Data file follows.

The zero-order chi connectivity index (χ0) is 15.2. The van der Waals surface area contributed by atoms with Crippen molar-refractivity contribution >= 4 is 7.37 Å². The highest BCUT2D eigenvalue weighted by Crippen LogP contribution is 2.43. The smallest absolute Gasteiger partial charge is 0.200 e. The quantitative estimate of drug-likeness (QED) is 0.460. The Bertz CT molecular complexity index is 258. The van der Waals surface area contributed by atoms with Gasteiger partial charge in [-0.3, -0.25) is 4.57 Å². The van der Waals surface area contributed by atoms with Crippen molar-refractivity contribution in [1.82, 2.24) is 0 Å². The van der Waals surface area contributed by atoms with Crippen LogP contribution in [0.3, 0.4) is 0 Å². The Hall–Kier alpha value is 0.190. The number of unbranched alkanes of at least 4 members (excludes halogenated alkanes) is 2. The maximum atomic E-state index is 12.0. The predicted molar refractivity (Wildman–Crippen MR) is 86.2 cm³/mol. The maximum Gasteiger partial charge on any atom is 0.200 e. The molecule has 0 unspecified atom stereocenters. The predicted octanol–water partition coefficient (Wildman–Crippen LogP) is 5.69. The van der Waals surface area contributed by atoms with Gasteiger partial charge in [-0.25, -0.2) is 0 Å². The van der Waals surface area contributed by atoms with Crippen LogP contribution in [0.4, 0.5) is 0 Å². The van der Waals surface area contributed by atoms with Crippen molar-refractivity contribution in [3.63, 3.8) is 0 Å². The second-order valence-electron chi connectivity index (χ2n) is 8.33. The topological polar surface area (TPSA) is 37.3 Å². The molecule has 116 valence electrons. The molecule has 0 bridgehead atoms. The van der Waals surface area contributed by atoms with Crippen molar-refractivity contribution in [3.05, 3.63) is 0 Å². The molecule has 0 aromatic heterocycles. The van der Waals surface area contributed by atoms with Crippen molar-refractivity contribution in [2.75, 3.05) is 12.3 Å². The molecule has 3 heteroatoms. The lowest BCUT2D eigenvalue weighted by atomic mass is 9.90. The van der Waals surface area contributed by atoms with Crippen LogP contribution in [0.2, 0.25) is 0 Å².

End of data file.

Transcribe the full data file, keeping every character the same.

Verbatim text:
The zero-order chi connectivity index (χ0) is 15.2. The van der Waals surface area contributed by atoms with Crippen molar-refractivity contribution >= 4 is 7.37 Å². The highest BCUT2D eigenvalue weighted by Crippen LogP contribution is 2.43. The smallest absolute Gasteiger partial charge is 0.200 e. The quantitative estimate of drug-likeness (QED) is 0.460. The Bertz CT molecular complexity index is 258. The van der Waals surface area contributed by atoms with Gasteiger partial charge in [-0.3, -0.25) is 4.57 Å². The van der Waals surface area contributed by atoms with Crippen molar-refractivity contribution in [1.82, 2.24) is 0 Å². The van der Waals surface area contributed by atoms with Crippen LogP contribution in [0.3, 0.4) is 0 Å². The Hall–Kier alpha value is 0.190. The number of unbranched alkanes of at least 4 members (excludes halogenated alkanes) is 2. The maximum atomic E-state index is 12.0. The predicted molar refractivity (Wildman–Crippen MR) is 86.2 cm³/mol. The maximum Gasteiger partial charge on any atom is 0.200 e. The molecule has 0 unspecified atom stereocenters. The predicted octanol–water partition coefficient (Wildman–Crippen LogP) is 5.69. The van der Waals surface area contributed by atoms with Gasteiger partial charge in [-0.25, -0.2) is 0 Å². The van der Waals surface area contributed by atoms with Crippen LogP contribution in [0.4, 0.5) is 0 Å². The van der Waals surface area contributed by atoms with Crippen molar-refractivity contribution in [3.63, 3.8) is 0 Å². The second-order valence-electron chi connectivity index (χ2n) is 8.33. The topological polar surface area (TPSA) is 37.3 Å². The molecule has 116 valence electrons. The molecule has 0 bridgehead atoms. The van der Waals surface area contributed by atoms with Crippen molar-refractivity contribution in [3.05, 3.63) is 0 Å². The molecule has 0 aromatic heterocycles. The van der Waals surface area contributed by atoms with Crippen molar-refractivity contribution in [2.75, 3.05) is 12.3 Å². The molecule has 3 heteroatoms. The lowest BCUT2D eigenvalue weighted by atomic mass is 9.90. The van der Waals surface area contributed by atoms with Crippen LogP contribution in [0.2, 0.25) is 0 Å².